Poetry: Fury of the Dark World

You gave us a killing disease
Did you think we would let you get away?
Letting you just do as you please
Just because you live in the light of day?

Did you think we would let you get away?
We found away to rip through the veil
Just because you live in the light of day,
We come at night, and leave your corpses pale

We found away to rip through the veil
When you gave us a killing disease
We come at night, and leave your corpses pale
We’re not letting you do as you please.

Art: Ink Dragons


Here’s something I drew to celebrate finding my ink.  I wanted to try just sitting down and drawing again, and I felt like drawing some dragons.  I don’t like how the dragon in the foreground turned out; it seems that ink brushes don’t do well with that kind of detail.  I concentrated on the overall silhouette with the other dragons, and I think they came out much better.

The Agent: Concept

I’ve mentioned before that my old project was inspired by the Inquisitors from Warhammer 40,000 and the Spectres from Mass Effect, a group of interstellar agents given the power to supersede the law by a galaxy-spanning government, and what it would take to keep such people under control.  An interesting aspect of both of these orders is that they can loan out their superlegal authority to others.  While many of Inquisitors and Spectres loaned their authority to large organizations, the emphasis is on those that lead a small team of specialists.

I, too, have conceived of specialists to aid the Agent.  My conceptions of these specialists are not fixed, changing over time and liable to change in the future.  However, the basic idea of these subordinates, at least in terms of abilities and relationship to the Agent, have been relatively stable.  However, before I can describe the subordinates, I must first describe the Agent, because the subordinates were created to play off of the Agent.

Typically, a cell of a particular agent of Unity will be shaped by the needs, personality, and activities of that agent.  After all, the agent is the one choosing their subordinates, from a combination of independent contractors and people noted as potential agents themselves.  So, in order to explain the cell, I will have to describe the Agent, and what makes them…different.

Imagine, if you will, a potential agent gaining fame for their deeds.  Imagine that agent gaining enough fame to earn a promotion.  Imagine that the fame came all at once.  Imagine that the fame came all at once because of an accident.  Imagine the subordinate received a promotion due to that fame and that accident.  Imagine that the promotion came unusually early in the agents career, perhaps even prematurely.  Imagine that the agent was sent to another planet on promotion, before they could even think of selecting subordinates of their own.  Imagine that the agent, upon arriving in their new home, was simply given a set of subordinates.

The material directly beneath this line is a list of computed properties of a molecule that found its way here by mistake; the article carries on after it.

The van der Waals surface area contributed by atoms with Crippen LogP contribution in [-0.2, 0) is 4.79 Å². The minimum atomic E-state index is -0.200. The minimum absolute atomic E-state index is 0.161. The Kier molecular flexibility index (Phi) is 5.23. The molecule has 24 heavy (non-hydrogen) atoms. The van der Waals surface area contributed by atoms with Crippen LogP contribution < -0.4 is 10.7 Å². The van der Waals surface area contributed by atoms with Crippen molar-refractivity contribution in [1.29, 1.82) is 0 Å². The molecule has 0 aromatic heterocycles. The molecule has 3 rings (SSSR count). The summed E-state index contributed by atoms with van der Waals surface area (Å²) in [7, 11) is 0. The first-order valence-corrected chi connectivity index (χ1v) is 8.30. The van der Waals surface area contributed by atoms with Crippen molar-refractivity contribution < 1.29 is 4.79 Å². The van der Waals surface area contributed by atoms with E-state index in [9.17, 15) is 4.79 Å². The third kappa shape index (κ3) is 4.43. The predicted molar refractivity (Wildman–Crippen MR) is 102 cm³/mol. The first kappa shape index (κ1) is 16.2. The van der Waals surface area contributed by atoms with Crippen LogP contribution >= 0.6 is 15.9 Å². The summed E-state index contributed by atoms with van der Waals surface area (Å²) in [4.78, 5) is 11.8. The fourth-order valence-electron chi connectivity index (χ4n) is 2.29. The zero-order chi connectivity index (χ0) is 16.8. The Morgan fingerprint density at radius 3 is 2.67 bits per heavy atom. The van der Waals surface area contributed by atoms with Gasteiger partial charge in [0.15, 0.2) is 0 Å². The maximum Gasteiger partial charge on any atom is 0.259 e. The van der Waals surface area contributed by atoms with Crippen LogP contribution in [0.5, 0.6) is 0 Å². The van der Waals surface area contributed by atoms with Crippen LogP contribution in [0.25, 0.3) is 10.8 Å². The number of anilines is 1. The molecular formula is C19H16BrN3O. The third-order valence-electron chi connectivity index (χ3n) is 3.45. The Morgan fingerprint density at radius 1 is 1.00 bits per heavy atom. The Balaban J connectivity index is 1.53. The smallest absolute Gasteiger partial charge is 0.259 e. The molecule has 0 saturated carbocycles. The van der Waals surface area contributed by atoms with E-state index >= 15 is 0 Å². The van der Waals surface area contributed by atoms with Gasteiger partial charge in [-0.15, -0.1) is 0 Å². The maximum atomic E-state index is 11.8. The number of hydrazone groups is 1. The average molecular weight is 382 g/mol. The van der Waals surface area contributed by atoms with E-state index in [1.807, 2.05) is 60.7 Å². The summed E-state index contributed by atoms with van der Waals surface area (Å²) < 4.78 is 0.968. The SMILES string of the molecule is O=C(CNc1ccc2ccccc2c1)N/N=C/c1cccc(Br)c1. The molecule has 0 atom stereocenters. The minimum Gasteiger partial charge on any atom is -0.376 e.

This is where the Agent finds themselves.  Newly promoted to full agent status, sent to a world they had never heard of, and in charge of people they have never met.  This is our main character.  These are the eyes through which the reader learns of the setting and comes to know the other characters.  This is also the one who’s at the center of the world’s problems.

In terms of personality, I see the Agent being defined by boundless curiosity and a desire to help others.  There is also a seeming lack of fear, but that just might be them being too interested to care that they should be afraid.  Add some other strange habits, the ability to explain the finer points of interstellar relations to the character, and an embarrassment about how they acted when they were a teenager, and you have the basic thrust of the Agent’s character.

And now that you have an idea how the Agent acts, you can make sense of the people around them.  This post is getting kind of long, so I’m going to get around to describing the rest of the cell at some other time.

Subtle Matter

Many philosophical systems – and thus, many fictional universes – divide the universe into matter and spirit.  Matter, of course, is the stuff physical objects are made out of.  You can see it, and you can touch it.  Spirit, however, is different.  In particular, there is little agreement as to what spirit is.

Spirit, the word, is derived from the Latin spiritus – breath.  The word is linked to the concept through a metaphor: like breath, you can’t see spirit, but you know it’s there.  Frequently, spirit is connected to the mind, with spirit being the source of thoughts and ideas.  In Plato’s philosophy, I’m given to understand that there was an resolved problem in how the purely mental Forms could actually manifest and interact with the physical universe.

This brings us to another question: do minds have location?  Are they in a specific place, like the pituitary glans inside our brains?  If they were, what would happen when we die?  Would our souls be trapped, or would they fly away, to where ever or what ever it is that they are called to?  And if minds do have location, it’s still not clear how the two substances of the world actually interact with each other.